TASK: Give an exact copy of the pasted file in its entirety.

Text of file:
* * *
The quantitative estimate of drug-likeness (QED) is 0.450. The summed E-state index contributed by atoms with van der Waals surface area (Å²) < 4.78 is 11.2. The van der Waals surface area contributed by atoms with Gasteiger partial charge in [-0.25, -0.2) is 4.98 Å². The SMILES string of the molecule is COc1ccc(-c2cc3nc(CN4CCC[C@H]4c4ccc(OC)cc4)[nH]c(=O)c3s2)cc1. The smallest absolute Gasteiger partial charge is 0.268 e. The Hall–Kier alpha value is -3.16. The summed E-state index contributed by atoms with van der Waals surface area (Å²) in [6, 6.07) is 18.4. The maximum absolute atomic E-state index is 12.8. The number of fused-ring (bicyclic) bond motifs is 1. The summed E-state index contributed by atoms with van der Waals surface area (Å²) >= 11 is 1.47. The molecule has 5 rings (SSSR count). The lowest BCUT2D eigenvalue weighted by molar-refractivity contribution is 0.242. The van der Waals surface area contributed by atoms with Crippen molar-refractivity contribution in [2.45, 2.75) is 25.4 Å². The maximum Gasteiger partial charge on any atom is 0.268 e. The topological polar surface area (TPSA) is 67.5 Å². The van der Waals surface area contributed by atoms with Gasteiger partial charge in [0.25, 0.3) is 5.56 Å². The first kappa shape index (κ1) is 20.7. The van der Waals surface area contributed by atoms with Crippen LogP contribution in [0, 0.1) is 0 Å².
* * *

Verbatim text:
The quantitative estimate of drug-likeness (QED) is 0.450. The summed E-state index contributed by atoms with van der Waals surface area (Å²) < 4.78 is 11.2. The van der Waals surface area contributed by atoms with Gasteiger partial charge in [-0.25, -0.2) is 4.98 Å². The SMILES string of the molecule is COc1ccc(-c2cc3nc(CN4CCC[C@H]4c4ccc(OC)cc4)[nH]c(=O)c3s2)cc1. The smallest absolute Gasteiger partial charge is 0.268 e. The Hall–Kier alpha value is -3.16. The summed E-state index contributed by atoms with van der Waals surface area (Å²) in [6, 6.07) is 18.4. The maximum absolute atomic E-state index is 12.8. The number of fused-ring (bicyclic) bond motifs is 1. The summed E-state index contributed by atoms with van der Waals surface area (Å²) >= 11 is 1.47. The molecule has 5 rings (SSSR count). The lowest BCUT2D eigenvalue weighted by molar-refractivity contribution is 0.242. The van der Waals surface area contributed by atoms with Crippen molar-refractivity contribution in [2.45, 2.75) is 25.4 Å². The maximum Gasteiger partial charge on any atom is 0.268 e. The topological polar surface area (TPSA) is 67.5 Å². The van der Waals surface area contributed by atoms with Gasteiger partial charge in [0.25, 0.3) is 5.56 Å². The first kappa shape index (κ1) is 20.7. The van der Waals surface area contributed by atoms with Crippen LogP contribution in [0, 0.1) is 0 Å².